In painting:  from the influence of projective geometry on renaissance paintings and vice versa to cubists — a group[5] of French cubists called themselves “Section d’Or.”

Or mathematics and music — and so on and so forth.

Is mathematics too difficult for non-mathematicians?

Mathematics is omnipresent, but then why are mathematical achievements — so difficult, so time-consuming, demanding so much talent and hard work —not recognized in any comparable way to similar achieve­ments in sports or other disciplines?   It shouldn’t be because math is not considered important, so maybe because it is too foreign or totally incomprehensible, or simply because there are much fewer mathematics lovers than music lovers, so much fewer fiends of mathematics than soccer fiends?  How can we produce more math lovers?

Do we expect love by first sight, or love through learning and long time exposure?  Apparently Abel didn’t love math at first sight, nor was he exposed to it as a child, but he had the good fortune to have a great teacher, Holmboe.  Not everybody will become an Abel just with the help of a good teacher — but maybe more little Abels could come into being if mathematics existed as a positive part of their environment.  Hopefully the Abel Prize can play a role in making mathematics more visible.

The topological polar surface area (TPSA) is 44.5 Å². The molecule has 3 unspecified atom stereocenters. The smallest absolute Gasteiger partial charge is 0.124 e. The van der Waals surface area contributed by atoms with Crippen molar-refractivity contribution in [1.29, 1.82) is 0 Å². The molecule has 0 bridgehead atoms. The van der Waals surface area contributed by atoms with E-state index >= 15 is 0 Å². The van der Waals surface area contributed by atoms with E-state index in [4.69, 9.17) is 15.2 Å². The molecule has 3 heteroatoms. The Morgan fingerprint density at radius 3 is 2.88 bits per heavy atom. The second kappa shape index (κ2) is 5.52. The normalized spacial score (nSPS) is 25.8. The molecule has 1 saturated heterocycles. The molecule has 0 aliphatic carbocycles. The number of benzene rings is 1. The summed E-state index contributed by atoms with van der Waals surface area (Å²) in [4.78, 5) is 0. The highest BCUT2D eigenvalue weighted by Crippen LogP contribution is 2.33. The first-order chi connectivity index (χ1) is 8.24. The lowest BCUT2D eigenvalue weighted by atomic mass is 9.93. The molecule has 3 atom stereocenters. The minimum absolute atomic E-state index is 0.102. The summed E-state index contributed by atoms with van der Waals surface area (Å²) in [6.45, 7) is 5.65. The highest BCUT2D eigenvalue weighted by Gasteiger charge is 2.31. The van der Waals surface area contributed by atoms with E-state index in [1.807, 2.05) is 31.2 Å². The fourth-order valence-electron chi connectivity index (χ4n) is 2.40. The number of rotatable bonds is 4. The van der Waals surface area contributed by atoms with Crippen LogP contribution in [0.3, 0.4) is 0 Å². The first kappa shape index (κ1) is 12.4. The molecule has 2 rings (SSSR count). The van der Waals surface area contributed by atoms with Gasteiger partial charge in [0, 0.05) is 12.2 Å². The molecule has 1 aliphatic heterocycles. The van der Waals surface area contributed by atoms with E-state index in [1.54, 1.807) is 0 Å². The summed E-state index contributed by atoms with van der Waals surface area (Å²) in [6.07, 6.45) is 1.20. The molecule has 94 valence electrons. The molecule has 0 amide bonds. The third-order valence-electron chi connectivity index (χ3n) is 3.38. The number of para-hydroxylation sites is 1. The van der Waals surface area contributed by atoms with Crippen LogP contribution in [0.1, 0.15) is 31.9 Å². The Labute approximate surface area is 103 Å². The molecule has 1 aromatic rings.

A former minister of research and education, Jon Lilletun, recently said that in his opinion, the most important decision our previous government made, was to create the Abel Prize.  I want to applaud that, but I don’t think it would have happened without the active support and good work from the Ministry of Education and Research.  On behalf of our little “working group,” I would like to take this opportunity to thank you! and also all others, some of whom are present, who have contributed to make the Abel Prize come into being.  A toast to Abel!

## Ragni Piene

Dept. of Mathematics, University of Oslo, ragnip@math.uio.no

[1] Hermann Weyl, in his book Symmetry  quotes an interesting passage from Thomas Mann’s The Magic Mountain, about the “hexagonale Unwesen” of the snowflakes.

[2] 12 pentagons and 20 hexagons — 12/20 = 0.6

[3] In the 1952 book by H. Weyl (loc. cit.), he says about the Pentagon: “By its size and distinctive shape, it provides an attractive landmark for bombers.”

[4] For a picture, see http://www.gang.umass.edu/minimal/

Möbius (1790–1868) was a pioneer in topology; in a memoir presented to the Academy of Sciences, discovered after his death, he discussed the properties of one-sided surfaces, including the Möbius strip, which was named after him.

[5] A group of Cubist painters concerned with the proportion and rhythm of geometric forms. The group's name was suggested by Jacques Villon, and members included Robert Delaunay, Marcel Duchamp, Raymond Duchamp-Villon, Albert Gleizes, Juan Gris, Roger de La Fresnaye, Fernand Léger.